Entrepreneurship is universal

People are quick to label someone entrepreneurial or even non-entrepreneurial. It’s a loaded word and is flung around all the time by tech bloggers and journos in Silicon Valley and New York. The word is associated with building something from the ground up, following your passion, seed money via credit card debt, venture capital, and making commitments to investors and employees. The thinking goes that if you’ve haven’t done all of the above, well then you just aren’t an entrepreneur. I disagree.

I’ve met successful entrepreneurs along the way who’ve had nothing to do with venture debt, angel funding and even passion.

How about a tour guide in Agra that makes sure the experience includes an “unscheduled” pit stop at a friends/business partner’s Persian carpet business while on route from the Taj Mahal to Agra Fort? (This is Agra’s version of paid placement).

Or a Salvadorian surf guide/taxi driver/B&B owner who rents you the board, drives you to a “secret surf spot” and even paddles out with you just to make sure you are sitting in the right place?

What about a woodworker in South Africa sitting out in the blazing sun on the side of the road selling wooden carvings of the “Big Five”? He’ll also try to up sell you on the warthog from the Lion King and throw in one of those African themed chess sets while discussing whether he’s still willing to accept euros.

Or the artist who leaves the day job and opens a bookstore that’s curated and marketed to a niche audience?

Being entrepreneurial is universal.  It’s about having the courage and grit to grow something (oh and it doesn’t have to be from scratch either), putting your name behind a product or a service, and hopefully making a bit of coin at the same time. Maybe you’re passionate about what you do or maybe you just got to make a living. Either way it’s entrepreneurial.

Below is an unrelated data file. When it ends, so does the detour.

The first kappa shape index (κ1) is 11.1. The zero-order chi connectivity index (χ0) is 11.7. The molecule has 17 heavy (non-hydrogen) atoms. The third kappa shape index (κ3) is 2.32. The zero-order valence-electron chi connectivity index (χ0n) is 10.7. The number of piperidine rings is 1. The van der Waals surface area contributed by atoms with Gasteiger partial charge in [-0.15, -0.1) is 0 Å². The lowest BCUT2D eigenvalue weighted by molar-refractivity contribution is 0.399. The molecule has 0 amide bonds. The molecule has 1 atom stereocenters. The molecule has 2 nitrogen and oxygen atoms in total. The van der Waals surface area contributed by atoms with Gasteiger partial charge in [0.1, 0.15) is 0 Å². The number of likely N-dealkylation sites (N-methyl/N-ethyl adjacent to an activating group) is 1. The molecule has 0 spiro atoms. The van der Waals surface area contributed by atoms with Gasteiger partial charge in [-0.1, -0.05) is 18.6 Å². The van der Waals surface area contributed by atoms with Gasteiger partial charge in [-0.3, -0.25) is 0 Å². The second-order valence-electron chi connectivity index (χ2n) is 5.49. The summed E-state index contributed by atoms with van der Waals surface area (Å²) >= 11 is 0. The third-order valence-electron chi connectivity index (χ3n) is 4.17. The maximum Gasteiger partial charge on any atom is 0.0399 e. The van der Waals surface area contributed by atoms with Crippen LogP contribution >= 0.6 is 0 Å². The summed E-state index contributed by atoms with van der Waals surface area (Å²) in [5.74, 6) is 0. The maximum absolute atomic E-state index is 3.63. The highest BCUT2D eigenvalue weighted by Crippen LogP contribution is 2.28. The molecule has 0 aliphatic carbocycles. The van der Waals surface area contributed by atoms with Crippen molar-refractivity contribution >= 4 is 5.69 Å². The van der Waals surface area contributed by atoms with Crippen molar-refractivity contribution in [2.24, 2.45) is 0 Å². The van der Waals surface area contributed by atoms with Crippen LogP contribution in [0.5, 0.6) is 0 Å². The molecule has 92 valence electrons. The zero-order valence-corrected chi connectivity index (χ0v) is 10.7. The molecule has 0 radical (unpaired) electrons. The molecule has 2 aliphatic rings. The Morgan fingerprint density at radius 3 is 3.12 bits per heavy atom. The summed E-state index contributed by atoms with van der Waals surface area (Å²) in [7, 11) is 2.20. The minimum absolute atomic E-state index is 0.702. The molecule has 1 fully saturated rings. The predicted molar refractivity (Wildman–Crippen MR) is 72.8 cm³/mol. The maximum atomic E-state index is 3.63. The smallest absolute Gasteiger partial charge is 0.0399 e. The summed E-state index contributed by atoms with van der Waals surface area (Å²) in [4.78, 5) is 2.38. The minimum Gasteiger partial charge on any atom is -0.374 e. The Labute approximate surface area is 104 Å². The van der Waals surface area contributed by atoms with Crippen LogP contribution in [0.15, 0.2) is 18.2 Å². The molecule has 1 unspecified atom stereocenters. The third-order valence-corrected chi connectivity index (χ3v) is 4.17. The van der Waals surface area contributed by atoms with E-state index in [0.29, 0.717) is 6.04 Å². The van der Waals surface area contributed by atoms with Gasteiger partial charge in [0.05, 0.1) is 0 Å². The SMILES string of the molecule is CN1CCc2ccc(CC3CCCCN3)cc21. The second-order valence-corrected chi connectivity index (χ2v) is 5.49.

The warthog and the Big Five

Disillusionment is good

Most people undertake a project with an illusion of how much time and effort it will entail. Sooner or later they become disillusioned. That’s actually good news. Disillusionment means that they are ready to start making decisions grounded in reality.

Being disillusioned doesn’t make you a pessimist…it makes you a realist. There’s a big difference. A realist sees things as they are and then makes a decision. Give me a tenacious realist over a delusional optimist any day.

Don’t confuse illusion with vision. Illusions are fun and sometimes even inspiring but they are also deceptive because they create a false impression of realty…that’s dangerous territory.

Next time someone asks if you are pessimist or a optimist, tell them you are neither…tell them you are a realist.

The pessimist complains about the wind; the optimist expects it to change; the realist adjusts the sails.”  William Arthur Ward

Have you earned your seat?

Have you earned your seat at the table or have you been gifted it?

“Earning it” means not giving up when the pressure is on, staying the course when people are telling you to change direction and in most cases building something from scratch without connections, a golden parachute or a “name”.

People who’ve been gifted their seats are hard to predict because you can’t tell how they’ll react when it really matters.

Ask yourself this question when evaluating a business partner or for that matter any partner. It may be enlightening.

Remember the toughest steel is forged in the hottest fire.